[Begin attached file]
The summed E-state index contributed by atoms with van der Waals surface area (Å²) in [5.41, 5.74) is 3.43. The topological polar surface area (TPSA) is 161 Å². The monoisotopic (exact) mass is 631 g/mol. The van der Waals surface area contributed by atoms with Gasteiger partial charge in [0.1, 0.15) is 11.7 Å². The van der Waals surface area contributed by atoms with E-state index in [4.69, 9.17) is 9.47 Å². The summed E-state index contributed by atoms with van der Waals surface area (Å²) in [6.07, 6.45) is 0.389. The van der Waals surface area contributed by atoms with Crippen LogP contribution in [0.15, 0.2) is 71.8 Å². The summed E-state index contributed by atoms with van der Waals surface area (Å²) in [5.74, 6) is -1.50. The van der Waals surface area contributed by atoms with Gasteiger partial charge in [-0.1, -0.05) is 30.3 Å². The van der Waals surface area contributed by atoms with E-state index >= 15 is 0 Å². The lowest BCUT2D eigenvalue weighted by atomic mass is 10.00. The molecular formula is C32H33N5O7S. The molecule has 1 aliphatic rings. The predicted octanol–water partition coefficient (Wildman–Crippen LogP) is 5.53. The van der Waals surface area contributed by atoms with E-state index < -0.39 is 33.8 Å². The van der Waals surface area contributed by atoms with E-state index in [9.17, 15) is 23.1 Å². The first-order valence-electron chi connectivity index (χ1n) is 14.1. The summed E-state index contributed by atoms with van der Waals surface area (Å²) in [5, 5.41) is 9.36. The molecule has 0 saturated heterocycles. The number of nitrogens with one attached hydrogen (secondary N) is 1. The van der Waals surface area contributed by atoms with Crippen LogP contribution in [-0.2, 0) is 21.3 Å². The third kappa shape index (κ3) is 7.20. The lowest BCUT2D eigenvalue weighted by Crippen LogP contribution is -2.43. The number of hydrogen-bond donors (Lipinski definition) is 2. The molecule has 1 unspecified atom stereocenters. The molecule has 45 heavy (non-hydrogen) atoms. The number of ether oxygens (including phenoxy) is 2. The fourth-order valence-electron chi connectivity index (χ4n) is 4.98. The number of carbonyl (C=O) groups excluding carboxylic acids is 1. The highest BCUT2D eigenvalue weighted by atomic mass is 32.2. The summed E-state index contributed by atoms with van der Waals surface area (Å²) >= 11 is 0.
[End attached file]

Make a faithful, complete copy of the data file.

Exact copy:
The summed E-state index contributed by atoms with van der Waals surface area (Å²) in [5.41, 5.74) is 3.43. The topological polar surface area (TPSA) is 161 Å². The monoisotopic (exact) mass is 631 g/mol. The van der Waals surface area contributed by atoms with Gasteiger partial charge in [0.1, 0.15) is 11.7 Å². The van der Waals surface area contributed by atoms with E-state index in [4.69, 9.17) is 9.47 Å². The summed E-state index contributed by atoms with van der Waals surface area (Å²) in [6.07, 6.45) is 0.389. The van der Waals surface area contributed by atoms with Crippen LogP contribution in [0.15, 0.2) is 71.8 Å². The summed E-state index contributed by atoms with van der Waals surface area (Å²) in [5.74, 6) is -1.50. The van der Waals surface area contributed by atoms with Gasteiger partial charge in [-0.1, -0.05) is 30.3 Å². The van der Waals surface area contributed by atoms with E-state index >= 15 is 0 Å². The lowest BCUT2D eigenvalue weighted by atomic mass is 10.00. The molecular formula is C32H33N5O7S. The molecule has 1 aliphatic rings. The predicted octanol–water partition coefficient (Wildman–Crippen LogP) is 5.53. The van der Waals surface area contributed by atoms with E-state index < -0.39 is 33.8 Å². The van der Waals surface area contributed by atoms with E-state index in [9.17, 15) is 23.1 Å². The first-order valence-electron chi connectivity index (χ1n) is 14.1. The summed E-state index contributed by atoms with van der Waals surface area (Å²) in [5, 5.41) is 9.36. The molecule has 0 saturated heterocycles. The number of nitrogens with one attached hydrogen (secondary N) is 1. The van der Waals surface area contributed by atoms with Crippen LogP contribution in [-0.2, 0) is 21.3 Å². The third kappa shape index (κ3) is 7.20. The lowest BCUT2D eigenvalue weighted by Crippen LogP contribution is -2.43. The number of hydrogen-bond donors (Lipinski definition) is 2. The molecule has 1 unspecified atom stereocenters. The molecule has 45 heavy (non-hydrogen) atoms. The number of ether oxygens (including phenoxy) is 2. The fourth-order valence-electron chi connectivity index (χ4n) is 4.98. The number of carbonyl (C=O) groups excluding carboxylic acids is 1. The highest BCUT2D eigenvalue weighted by atomic mass is 32.2. The summed E-state index contributed by atoms with van der Waals surface area (Å²) >= 11 is 0.